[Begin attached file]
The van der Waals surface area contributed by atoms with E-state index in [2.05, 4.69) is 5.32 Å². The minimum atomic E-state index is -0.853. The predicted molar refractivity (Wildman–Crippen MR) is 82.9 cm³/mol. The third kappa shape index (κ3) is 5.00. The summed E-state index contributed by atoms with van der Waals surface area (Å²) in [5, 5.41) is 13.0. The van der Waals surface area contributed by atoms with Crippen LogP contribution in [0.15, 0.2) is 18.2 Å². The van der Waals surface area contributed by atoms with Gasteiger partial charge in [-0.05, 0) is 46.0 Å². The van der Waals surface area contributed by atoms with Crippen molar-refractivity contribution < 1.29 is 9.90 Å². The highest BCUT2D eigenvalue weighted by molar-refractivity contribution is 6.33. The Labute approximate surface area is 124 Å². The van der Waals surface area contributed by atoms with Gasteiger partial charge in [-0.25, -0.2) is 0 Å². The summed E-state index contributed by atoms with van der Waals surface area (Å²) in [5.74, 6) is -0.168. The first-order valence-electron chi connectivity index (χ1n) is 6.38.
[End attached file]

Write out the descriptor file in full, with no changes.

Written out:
The van der Waals surface area contributed by atoms with E-state index in [2.05, 4.69) is 5.32 Å². The minimum atomic E-state index is -0.853. The predicted molar refractivity (Wildman–Crippen MR) is 82.9 cm³/mol. The third kappa shape index (κ3) is 5.00. The summed E-state index contributed by atoms with van der Waals surface area (Å²) in [5, 5.41) is 13.0. The van der Waals surface area contributed by atoms with Crippen LogP contribution in [0.15, 0.2) is 18.2 Å². The van der Waals surface area contributed by atoms with Gasteiger partial charge in [-0.05, 0) is 46.0 Å². The van der Waals surface area contributed by atoms with Crippen molar-refractivity contribution < 1.29 is 9.90 Å². The highest BCUT2D eigenvalue weighted by molar-refractivity contribution is 6.33. The Labute approximate surface area is 124 Å². The van der Waals surface area contributed by atoms with Gasteiger partial charge in [-0.25, -0.2) is 0 Å². The summed E-state index contributed by atoms with van der Waals surface area (Å²) in [5.74, 6) is -0.168. The first-order valence-electron chi connectivity index (χ1n) is 6.38.